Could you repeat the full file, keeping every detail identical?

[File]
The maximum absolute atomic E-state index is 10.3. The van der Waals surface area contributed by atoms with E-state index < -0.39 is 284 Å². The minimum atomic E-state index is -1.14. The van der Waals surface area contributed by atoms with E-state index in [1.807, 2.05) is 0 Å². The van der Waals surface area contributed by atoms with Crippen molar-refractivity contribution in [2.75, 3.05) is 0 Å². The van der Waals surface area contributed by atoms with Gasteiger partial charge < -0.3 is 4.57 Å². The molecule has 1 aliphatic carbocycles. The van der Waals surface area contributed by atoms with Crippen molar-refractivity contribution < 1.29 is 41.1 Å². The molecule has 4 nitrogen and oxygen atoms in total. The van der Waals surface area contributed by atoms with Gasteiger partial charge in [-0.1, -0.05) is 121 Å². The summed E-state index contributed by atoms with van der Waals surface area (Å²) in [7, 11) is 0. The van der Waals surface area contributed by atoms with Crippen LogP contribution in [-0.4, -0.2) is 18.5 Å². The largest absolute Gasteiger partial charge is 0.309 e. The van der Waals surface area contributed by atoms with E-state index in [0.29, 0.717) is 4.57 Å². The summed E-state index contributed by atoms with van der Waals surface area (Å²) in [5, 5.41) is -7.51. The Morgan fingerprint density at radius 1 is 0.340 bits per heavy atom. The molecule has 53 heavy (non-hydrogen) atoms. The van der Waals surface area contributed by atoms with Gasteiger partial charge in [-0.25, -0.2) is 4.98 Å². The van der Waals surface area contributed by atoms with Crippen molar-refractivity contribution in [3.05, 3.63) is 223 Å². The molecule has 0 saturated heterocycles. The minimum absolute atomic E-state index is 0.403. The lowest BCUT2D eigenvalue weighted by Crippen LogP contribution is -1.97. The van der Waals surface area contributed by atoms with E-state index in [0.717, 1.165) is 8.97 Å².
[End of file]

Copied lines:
The maximum absolute atomic E-state index is 10.3. The van der Waals surface area contributed by atoms with E-state index < -0.39 is 284 Å². The minimum atomic E-state index is -1.14. The van der Waals surface area contributed by atoms with E-state index in [1.807, 2.05) is 0 Å². The van der Waals surface area contributed by atoms with Crippen molar-refractivity contribution in [2.75, 3.05) is 0 Å². The van der Waals surface area contributed by atoms with Gasteiger partial charge < -0.3 is 4.57 Å². The molecule has 1 aliphatic carbocycles. The van der Waals surface area contributed by atoms with Crippen molar-refractivity contribution < 1.29 is 41.1 Å². The molecule has 4 nitrogen and oxygen atoms in total. The van der Waals surface area contributed by atoms with Gasteiger partial charge in [-0.1, -0.05) is 121 Å². The summed E-state index contributed by atoms with van der Waals surface area (Å²) in [7, 11) is 0. The van der Waals surface area contributed by atoms with Crippen LogP contribution in [-0.4, -0.2) is 18.5 Å². The largest absolute Gasteiger partial charge is 0.309 e. The van der Waals surface area contributed by atoms with E-state index in [0.29, 0.717) is 4.57 Å². The summed E-state index contributed by atoms with van der Waals surface area (Å²) in [5, 5.41) is -7.51. The Morgan fingerprint density at radius 1 is 0.340 bits per heavy atom. The molecule has 53 heavy (non-hydrogen) atoms. The van der Waals surface area contributed by atoms with Gasteiger partial charge in [-0.25, -0.2) is 4.98 Å². The van der Waals surface area contributed by atoms with Crippen molar-refractivity contribution in [3.05, 3.63) is 223 Å². The molecule has 0 saturated heterocycles. The minimum absolute atomic E-state index is 0.403. The lowest BCUT2D eigenvalue weighted by Crippen LogP contribution is -1.97. The van der Waals surface area contributed by atoms with E-state index in [0.717, 1.165) is 8.97 Å².